Agreeing in respect of design and preparation—agreeing therefore in their nature (were it not for the circumstance expressed by the adjunct ex parte)—with the extensive and highly diversified class of evidence, which under the denomination of preappointed evidence will come next to be considered, they will be seen rather to contrast than assimilate with it, when compared with it, in respect of probative force: in the scale of probative force, the station of preappointed evidence at large being above, that of evidence preappointed ex parte, below the level of ordinary evidence. Why? Because, in the case of preappointed evidence at large, the statement stands clear of the sinister action of self-regarding interest, or if exposed to the action of that powerful cause of deceptions incorrectness and incompleteness has for its security against these imperfections the eventually controuling action of the several antagonizing interests on which the evidence is in a way to operate.
Third and last modification of extra-judicially written evidence—adscititious evidence. Judicial with reference to the cases from which it is borrowed, evidence of this description, is extra-judicial with reference only to the cases in and for which, on the occasion in question, it is borrowed. Parties the same or different;—judicatory the same or of a different country:—if it be of a different country, of a country dependent or independent of our own—amicable with relation to it, or hostile. In the judicatory, if different, the mode of receiving or extracting the evidence the same, or different—by any of these varieties may the nature and probative force of adscititious evidence be diversified.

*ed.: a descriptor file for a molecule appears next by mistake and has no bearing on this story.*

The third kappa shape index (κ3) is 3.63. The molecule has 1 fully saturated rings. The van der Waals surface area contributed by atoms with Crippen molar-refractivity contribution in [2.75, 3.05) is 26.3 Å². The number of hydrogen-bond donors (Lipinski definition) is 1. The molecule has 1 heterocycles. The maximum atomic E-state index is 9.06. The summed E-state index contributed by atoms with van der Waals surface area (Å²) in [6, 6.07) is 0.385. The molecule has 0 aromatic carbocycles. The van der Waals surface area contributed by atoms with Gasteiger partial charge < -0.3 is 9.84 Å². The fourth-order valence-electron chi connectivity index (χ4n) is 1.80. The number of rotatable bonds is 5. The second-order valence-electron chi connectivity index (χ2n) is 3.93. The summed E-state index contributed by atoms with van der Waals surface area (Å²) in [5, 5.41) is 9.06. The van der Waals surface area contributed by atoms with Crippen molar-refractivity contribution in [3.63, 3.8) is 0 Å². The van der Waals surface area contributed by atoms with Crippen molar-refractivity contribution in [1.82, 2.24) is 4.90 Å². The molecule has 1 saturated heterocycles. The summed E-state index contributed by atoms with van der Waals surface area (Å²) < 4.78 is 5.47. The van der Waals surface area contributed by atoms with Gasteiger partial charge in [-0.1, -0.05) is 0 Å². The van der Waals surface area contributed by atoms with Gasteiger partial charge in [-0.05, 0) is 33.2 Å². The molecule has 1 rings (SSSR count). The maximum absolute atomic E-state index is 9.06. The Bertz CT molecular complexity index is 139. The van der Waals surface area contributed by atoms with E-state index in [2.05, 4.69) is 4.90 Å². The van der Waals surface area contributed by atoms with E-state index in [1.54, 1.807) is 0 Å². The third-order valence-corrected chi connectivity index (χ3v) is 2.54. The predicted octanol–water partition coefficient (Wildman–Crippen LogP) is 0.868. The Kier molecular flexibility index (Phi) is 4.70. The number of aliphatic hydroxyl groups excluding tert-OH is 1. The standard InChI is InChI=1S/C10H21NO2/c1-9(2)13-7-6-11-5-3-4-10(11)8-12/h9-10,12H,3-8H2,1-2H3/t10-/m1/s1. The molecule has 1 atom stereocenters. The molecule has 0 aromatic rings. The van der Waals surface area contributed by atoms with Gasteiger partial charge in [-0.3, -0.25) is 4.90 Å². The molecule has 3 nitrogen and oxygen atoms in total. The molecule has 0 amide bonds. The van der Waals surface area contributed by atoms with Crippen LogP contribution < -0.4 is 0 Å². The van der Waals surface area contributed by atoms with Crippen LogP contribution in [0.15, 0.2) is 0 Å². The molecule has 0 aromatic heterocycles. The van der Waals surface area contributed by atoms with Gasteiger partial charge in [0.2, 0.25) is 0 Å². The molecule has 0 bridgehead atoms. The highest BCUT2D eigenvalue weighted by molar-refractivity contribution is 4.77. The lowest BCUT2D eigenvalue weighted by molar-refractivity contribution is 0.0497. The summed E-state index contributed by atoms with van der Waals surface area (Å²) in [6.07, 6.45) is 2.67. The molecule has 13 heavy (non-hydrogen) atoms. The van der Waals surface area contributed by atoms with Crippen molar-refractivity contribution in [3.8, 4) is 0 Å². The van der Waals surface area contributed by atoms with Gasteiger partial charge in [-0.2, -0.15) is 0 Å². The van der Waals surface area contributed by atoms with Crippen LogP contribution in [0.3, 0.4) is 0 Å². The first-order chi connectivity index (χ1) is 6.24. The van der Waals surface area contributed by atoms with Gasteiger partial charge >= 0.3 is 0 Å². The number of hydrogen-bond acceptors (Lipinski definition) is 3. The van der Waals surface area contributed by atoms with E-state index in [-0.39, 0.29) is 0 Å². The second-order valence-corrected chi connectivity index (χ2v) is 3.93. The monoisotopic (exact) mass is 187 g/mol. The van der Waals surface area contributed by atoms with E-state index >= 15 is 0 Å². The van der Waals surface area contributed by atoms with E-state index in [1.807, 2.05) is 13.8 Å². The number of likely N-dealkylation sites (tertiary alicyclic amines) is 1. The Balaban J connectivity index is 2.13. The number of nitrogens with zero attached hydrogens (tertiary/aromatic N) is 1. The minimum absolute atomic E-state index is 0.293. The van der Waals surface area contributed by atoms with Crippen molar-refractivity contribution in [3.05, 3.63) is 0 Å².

In point of trustworthiness and probative force, the case in which adscititious evidence comes nearest to evidence received and extracted in the very cause in question, is—where not only the judicatory but the parties were the same. But even here, though the diversity be least, the coincidence is not complete. Opportunity of interrogation—say even undequaque interrogation—the same; parties to avail themselves of it, even these the same: still, if the purpose were in any respect different, the course taken in and by the interrogation may nevertheless be, in a more or less material degree, different from what it is necessary it should be, ere it can exhibit such a picture of the transaction in question as, with reference to the purpose now in hand, shall be a correct and complete one: by this difference, slight as it may be, supposing fresh interrogation neither physically nor prudentially impracticable, a demand, and that a sufficient one, for that operation, may accordingly be produced.